I have been listening to a podcast which I made recently for IQPC as part of the run-up to their Information Retention & E-Disclosure Management Summit in London on 17-19 May 2010. It can be accessed from the Summit’s home page. It is not that I reckoned to learn anything new, you understand, nor is there any narcissistic pleasure in hearing the sound of my own voice, but it is no bad thing occasionally to know what the audience is hearing, as Gordon Brown discovered last week.
The recording covers recent cases, the proposed e-Disclosure practice direction and ESI Questionnaire, and the e-Disclosure elements in Lord Justice Jackson’s Report. It also considers the importance of learning about what happens in other jurisdictions, and the collision between the US and the EU on matters of privacy and data collection. It ends with the observation that this subject is one with opportunities as well as risks – there is work to be won by those who take the trouble to learn a little about e-Disclosure problems and the solutions. It ends with the exhortation that “‘Get on with it’ has to be the message of 2010”.
The recording is intended to provide a context for the Summit, in particular for the US-UK judicial panel.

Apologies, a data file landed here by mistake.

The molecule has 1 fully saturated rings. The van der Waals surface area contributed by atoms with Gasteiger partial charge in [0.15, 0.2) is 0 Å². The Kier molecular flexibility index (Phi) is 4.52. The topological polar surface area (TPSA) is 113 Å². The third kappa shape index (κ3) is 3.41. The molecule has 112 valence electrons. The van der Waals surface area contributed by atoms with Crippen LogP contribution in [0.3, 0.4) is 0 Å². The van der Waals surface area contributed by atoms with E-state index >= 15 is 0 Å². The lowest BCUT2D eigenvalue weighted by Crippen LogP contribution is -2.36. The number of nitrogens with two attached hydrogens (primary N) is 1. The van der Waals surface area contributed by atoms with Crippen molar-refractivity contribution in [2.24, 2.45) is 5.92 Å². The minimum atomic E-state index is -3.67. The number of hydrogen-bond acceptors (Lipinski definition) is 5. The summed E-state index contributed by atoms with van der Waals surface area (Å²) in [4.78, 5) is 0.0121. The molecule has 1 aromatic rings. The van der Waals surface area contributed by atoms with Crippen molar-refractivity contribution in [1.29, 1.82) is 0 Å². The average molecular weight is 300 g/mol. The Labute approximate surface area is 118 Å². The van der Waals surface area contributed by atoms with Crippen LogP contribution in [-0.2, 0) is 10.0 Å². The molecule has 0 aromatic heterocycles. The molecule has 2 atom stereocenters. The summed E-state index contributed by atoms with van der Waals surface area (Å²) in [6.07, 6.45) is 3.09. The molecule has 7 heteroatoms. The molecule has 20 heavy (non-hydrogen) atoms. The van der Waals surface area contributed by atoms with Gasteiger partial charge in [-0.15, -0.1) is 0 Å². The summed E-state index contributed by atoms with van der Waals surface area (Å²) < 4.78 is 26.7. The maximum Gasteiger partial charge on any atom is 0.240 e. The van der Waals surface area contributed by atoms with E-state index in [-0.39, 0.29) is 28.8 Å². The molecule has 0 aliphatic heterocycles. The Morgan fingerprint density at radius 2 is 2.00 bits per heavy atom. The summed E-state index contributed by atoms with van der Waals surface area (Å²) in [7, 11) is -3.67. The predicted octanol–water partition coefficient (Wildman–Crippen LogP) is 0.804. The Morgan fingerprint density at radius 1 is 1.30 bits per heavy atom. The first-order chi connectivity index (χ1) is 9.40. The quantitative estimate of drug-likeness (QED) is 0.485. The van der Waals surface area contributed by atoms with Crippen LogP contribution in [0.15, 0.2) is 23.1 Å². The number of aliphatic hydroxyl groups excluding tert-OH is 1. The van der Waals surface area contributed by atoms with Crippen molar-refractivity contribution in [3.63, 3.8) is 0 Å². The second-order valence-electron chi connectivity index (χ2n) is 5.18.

Listening to it, I realise that it would be helpful to publish an article based on a transcript of what I said, not for any claimed quality in the broadcast but because the format requires succinct compression and logical grouping of topics under headings framed as interview questions. What I write here tends to be about discrete aspects of e-Disclosure / eDiscovery – a case report or a reflection on something which I have heard about – and the broad sweep of the whole scene is missing in written form.
I do not promise to do this any time soon, and you may care to listen to the podcast in lieu of such an article. It takes about 30 minutes.
All the topics covered in the podcast will come up at the Summit, along with many others. I am involved in some capacity in the planning of more than one of the sessions, and it is interesting to see how many different facets there are to what may appear a single problem.
One of the pleasures at these big conferences is meeting readers whom I know only as part of my web stats report. I will be there all the way through so do come and say hello.